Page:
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Case 1:13-cv-04347-AJN Document 55-4 Filed 05/27/14 Page 1 of 24

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1 A. Hudson
2 UNITED STATES DISTRICT COURT
3 SOUTHERN DISTRICT OF NEW YORK ~~~r~~~~~
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5 ------------X -------------------
AULISTAR MARK, et al.,
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Plaintiffs,
~ Civil Action
vs.
No. 13-CV-Q4347
e (AIN)
~ GAWKER MEDIA
10 Defendants.
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7.3
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~5 DEPOSITION OF .ANDREW HUDSON
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New York, New York
l~ Tuesday, April 8, 2014
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ai
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2~ Reported by:
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THOMAS A. FERNICOLA, RPR
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JOB NO. 71500
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1 A. Hudson
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6 April 8, 2014
~ 9:50 a.m.
s
9 Deposition of ANDREW HUDSON, held at
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the law offices of Proskauer Rose, LLP, Eleven
7.1 Times Square, New York, New York 10036, New
~2 York, New York, before Thomas A. Fernicola, a
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Registered Professional Reporter and Notary
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Public of the State of New York.
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A. Hudson
A P P E A R A N C E S:
LTDDLE & ROBINSON
Attorneys for Plaintiffs
800 Third Avenue
New York, New York 10022
BY: ANDREA PAPA.RELLA, ESQ.
1~ PROSKAUER ROSE
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Attorneys for Defendants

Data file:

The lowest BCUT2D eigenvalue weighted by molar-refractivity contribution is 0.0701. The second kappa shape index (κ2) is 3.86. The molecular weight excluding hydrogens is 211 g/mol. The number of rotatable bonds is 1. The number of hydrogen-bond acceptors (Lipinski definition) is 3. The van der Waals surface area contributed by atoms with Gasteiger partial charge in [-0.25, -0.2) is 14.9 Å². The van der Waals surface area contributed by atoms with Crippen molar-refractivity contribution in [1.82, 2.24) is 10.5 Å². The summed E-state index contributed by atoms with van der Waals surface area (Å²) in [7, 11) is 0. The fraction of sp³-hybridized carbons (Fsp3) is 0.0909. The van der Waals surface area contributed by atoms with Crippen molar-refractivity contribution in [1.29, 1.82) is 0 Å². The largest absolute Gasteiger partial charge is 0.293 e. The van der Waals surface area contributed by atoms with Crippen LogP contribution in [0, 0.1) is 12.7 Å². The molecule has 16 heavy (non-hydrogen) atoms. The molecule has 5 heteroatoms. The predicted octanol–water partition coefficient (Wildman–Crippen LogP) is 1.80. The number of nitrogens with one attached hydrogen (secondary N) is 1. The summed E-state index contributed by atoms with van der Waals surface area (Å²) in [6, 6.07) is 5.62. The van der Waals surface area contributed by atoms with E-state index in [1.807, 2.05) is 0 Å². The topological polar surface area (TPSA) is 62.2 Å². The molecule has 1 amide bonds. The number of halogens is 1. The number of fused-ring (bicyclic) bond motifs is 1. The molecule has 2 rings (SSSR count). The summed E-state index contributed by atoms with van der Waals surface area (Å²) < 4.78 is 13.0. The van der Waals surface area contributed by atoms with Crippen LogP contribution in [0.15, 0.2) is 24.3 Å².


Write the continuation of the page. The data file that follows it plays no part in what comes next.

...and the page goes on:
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Eleven Times Square
1~
New York, New York 10036
l~ BY: MARK BATTEN, ESQ.
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ALSO PRESENT:
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Heather L. Dietrick, Gawker Media, LLC
In-House Counsel
as
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AUL I S TAR MARK .
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1 A. Hudson
2 A N D R E W H U D S 0 N,
3 called as a witness, having been duly sworn
4 by a Notary Public, was examined and
5 testified as follows:
6 BY THE REPORTER:
~ Q. Please state your fu11 name and
8 address for the record.
9 A. .Andrew Hudson, 37 Angell Court, with
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two 1's, Apartment 310, Stanford, California
~l 9430 .
12
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EXAMINATION BY MR.. BATTEN:
z~ Q. Good morning, Mr. Hudson.
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A. Good morning.
z6 Q. Have you ever been deposed before?
x~ A. NO.
is
Q. Okay.
~9 I'm sure Ms. Paparella explained the
20 process to you, but just so it's clear on the
21
record, I'm going to ask you questions today,
22 you're going to give me oral answers so that
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the court reporter can take them down, because
2~ he can ~ t record a nod of the head, al.~.hough he
z5
is very good at that sort of thing.
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A. Hudson
2 below the minimum wage.
3 Q. Do you believe that current interns
~ are paid below minimum wage?
5 A. I don't know. T think I've heard
6 that they pay their interns now, but --
'~ Q. You don't know one way or the other?
8 A. I don't know one way or the other.
9 Q. So does that mean that you don't
~o know whether you're representing the current
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interns or not; is that fair to say?
12 A. Yes .
13 Q, And you say your role is to
1~ represent this class.
1s
What does that involve?
16
A. I'm a named party and Tim not a
17 lawyer, so Z don't -- I'm not able to explain
~$ it Like a lawyer would, but --
i9 Q, I'm just asking for your
20 understanding.
21
A. Yes .
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I'm someone who has been willing to
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attach their sort of personal name and record